Growing up, I had no clue that I was an introvert. Somehow, I had this perception that introverted people were shy bookworms who stayed home all day, every day. Essentially, in my mind, they were boring. I was not boring. I didn’t like to read. (Note I said didn’t). I was very involved in sports, school, and church activities. That all being said, I have never had large circles of friends. I don’t enjoy crowded parties or making small talk with people I don’t know and may never see again. I crave routine and downtime.

I truly consider myself an outgoing introvert, in that I have a certain capacity for social interaction before I need to retreat and recharge. Being a working mom drains my tank pretty fast these days. Frankly, by the end of most days, I’d gladly sit with a book by myself, or, as I’m doing right now, sit on my porch and write.

If you are an extroverted mom, good for you! But before you dismiss me as the stuck-up or standoffish mom, who is sitting in her car during baseball practice, let me offer you some of my confessions as an introverted mom …

Sports and Other Extracurricular Activities

I have two kids who are at the age of All. The. Activities. I work five days a week. My husband’s schedule is ever changing, and he is gone a lot. If you see me at soccer practice, baseball practice, or dance class, I’m probably sitting in my car on my phone reading something or just mindlessly scrolling through social media. It’s not that I don’t care about what my child is doing, it’s because this is the first downtime that I’ve had all day, and I know that as soon as, insert whatever activity is over, we’ll be rushing home so I can make dinner, help with homework, and get ready to do it all over again tomorrow.

It is truly that I just don’t want to sit and chat about the weather or the annoyance of having said practice three days a week. I’m sorry, I don’t want to make small talk solely on the basis that we have children who are engaged in the same extracurricular activity. Which leads me to…

Birthday Parties

I hate birthday parties. If I make small talk with you at a sports practice, at least our kids are interested in the same things and there is a high probability that we will run into each other beyond this season. At a birthday party, the kids pretty much only share a class. The odds that I will ever see you or your child again are slim to none, and therefore it is a huge waste of uncomfortable small talk energy just to make it through a 2-hour birthday party.

I have never felt so much joy as the first time I dropped my son off at a party and there was no expectation for the parents to stay. And you want to know what I did? I went for a long run BY MYSELF and it was the most glorious 2 hours of my day. Exceptions to this feeling obviously include birthday parties of the children of my close friends or family.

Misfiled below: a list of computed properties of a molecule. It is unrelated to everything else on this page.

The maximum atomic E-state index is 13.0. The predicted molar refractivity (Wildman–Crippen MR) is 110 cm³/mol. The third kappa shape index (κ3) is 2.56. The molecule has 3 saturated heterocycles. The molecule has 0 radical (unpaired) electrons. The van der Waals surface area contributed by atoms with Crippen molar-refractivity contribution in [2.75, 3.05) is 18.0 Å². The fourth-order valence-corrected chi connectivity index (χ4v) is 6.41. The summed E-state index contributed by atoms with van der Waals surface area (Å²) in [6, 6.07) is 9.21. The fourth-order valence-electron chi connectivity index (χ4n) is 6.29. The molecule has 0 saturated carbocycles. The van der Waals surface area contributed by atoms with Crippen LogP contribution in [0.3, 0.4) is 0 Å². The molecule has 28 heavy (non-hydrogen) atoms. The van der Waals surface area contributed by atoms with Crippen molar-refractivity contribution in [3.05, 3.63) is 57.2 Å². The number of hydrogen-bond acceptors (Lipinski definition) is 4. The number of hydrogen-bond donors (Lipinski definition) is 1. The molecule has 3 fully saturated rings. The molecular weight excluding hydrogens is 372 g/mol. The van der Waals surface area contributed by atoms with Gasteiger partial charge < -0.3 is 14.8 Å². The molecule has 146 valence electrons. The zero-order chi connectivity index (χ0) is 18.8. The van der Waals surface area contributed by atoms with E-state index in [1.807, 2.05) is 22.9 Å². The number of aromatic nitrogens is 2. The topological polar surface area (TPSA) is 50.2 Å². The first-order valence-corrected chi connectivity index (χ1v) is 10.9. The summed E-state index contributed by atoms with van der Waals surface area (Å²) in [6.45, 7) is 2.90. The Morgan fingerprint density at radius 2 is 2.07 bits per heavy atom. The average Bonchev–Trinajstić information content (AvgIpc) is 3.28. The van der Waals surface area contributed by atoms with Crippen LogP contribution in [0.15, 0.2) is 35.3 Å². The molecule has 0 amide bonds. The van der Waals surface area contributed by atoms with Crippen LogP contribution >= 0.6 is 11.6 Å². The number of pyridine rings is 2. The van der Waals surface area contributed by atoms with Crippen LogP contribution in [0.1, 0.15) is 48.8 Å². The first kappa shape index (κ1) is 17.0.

PTA and Classroom Volunteering

I’m just going to put this out there real #sorrynotsorry style. I LOVE my kids. I don’t love yours. I’ll gladly whip up stop by the grocery store after work for cupcakes for a party or send craft supplies for a special day, but don’t ask me to volunteer my time. Hear me when I say that I am so SO thankful for you moms that do PTA every other Thursday, help out on Walk-a-Thon days, and are at every field trip giving the much needed help that our teachers need, but it’s just not for me.

This is where I say that I firmly believe that it takes all kinds of people to make the world go around.

Routine

I crave routine. It is an actual physiological need for me to have structure and routine in my life. I just cannot live spur of the moment or “fly by the seat of my pants.”  Even if to my kids’ dismay, they have structure and routine.

I work out every morning. I meal plan for the week and only go grocery shopping, lord willing, once a week.

We eat our meals at the same time. Our kids go to bed at (roughly) the same time, and early. Yes, I said it. Obviously this doesn’t happen every single day (see above about activities), but if I can help it, they’re in bed early. This is a nonnegotiable with me. We’ll skip an event or not participate in something because I know how much sleep my kids need, and I know that I personally need that time in the evening for myself to decompress from the day.

Some may call that “mommy and daddy time,” and while that is very true, it is very much for me. When I’m in control of my days, I’m a better person, a better wife, and a better mom.

I promise, I’m not antisocial. I’m not stuck-up or a snob.

If we become real friends, you get the real me … just in a quiet setting with less people around. I’m always willing to help a friend in need or stay late to take care of one of my patients. I just have my limits. I only have so much to give each day. 

Any other introverted mamas want to clear the air?

Extroverted moms, what do you wish we knew?

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Michelle is a native Texan who married her college sweetheart. They have a son, a daughter, and two dogs. Her husband has been in the United States Air Force for 13 years, and they are currently stationed at NAS Whidbey Island in Oak Harbor, Washington. She is a doctor of occupational therapy and certified hand therapist as well as an adjunct professor at Abilene Christian University. Michelle is an outdoor enthusiast, lover of college football, avid runner, self-proclaimed foodie, and minor league wine connoisseur. She believes that any problem in life can be solved through a good laugh, a good cry, a good sleep, or a good glass of wine.